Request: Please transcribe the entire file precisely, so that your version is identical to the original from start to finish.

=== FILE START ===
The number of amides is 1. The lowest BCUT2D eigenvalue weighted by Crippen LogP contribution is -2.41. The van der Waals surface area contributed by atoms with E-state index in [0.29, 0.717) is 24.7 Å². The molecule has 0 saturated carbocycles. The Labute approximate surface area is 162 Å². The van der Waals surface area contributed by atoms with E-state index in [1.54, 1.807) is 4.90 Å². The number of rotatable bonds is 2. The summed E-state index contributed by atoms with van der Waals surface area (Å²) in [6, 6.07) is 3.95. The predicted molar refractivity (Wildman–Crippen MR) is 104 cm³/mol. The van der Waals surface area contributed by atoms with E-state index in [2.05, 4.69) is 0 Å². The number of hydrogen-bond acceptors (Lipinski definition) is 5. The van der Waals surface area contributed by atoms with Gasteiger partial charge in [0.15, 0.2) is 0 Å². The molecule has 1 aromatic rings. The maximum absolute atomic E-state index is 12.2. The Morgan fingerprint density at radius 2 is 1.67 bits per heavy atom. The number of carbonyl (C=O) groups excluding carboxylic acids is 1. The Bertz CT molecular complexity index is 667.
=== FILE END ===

The number of amides is 1. The lowest BCUT2D eigenvalue weighted by Crippen LogP contribution is -2.41. The van der Waals surface area contributed by atoms with E-state index in [0.29, 0.717) is 24.7 Å². The molecule has 0 saturated carbocycles. The Labute approximate surface area is 162 Å². The van der Waals surface area contributed by atoms with E-state index in [1.54, 1.807) is 4.90 Å². The number of rotatable bonds is 2. The summed E-state index contributed by atoms with van der Waals surface area (Å²) in [6, 6.07) is 3.95. The predicted molar refractivity (Wildman–Crippen MR) is 104 cm³/mol. The van der Waals surface area contributed by atoms with E-state index in [2.05, 4.69) is 0 Å². The number of hydrogen-bond acceptors (Lipinski definition) is 5. The van der Waals surface area contributed by atoms with Gasteiger partial charge in [0.15, 0.2) is 0 Å². The molecule has 1 aromatic rings. The maximum absolute atomic E-state index is 12.2. The Morgan fingerprint density at radius 2 is 1.67 bits per heavy atom. The number of carbonyl (C=O) groups excluding carboxylic acids is 1. The Bertz CT molecular complexity index is 667.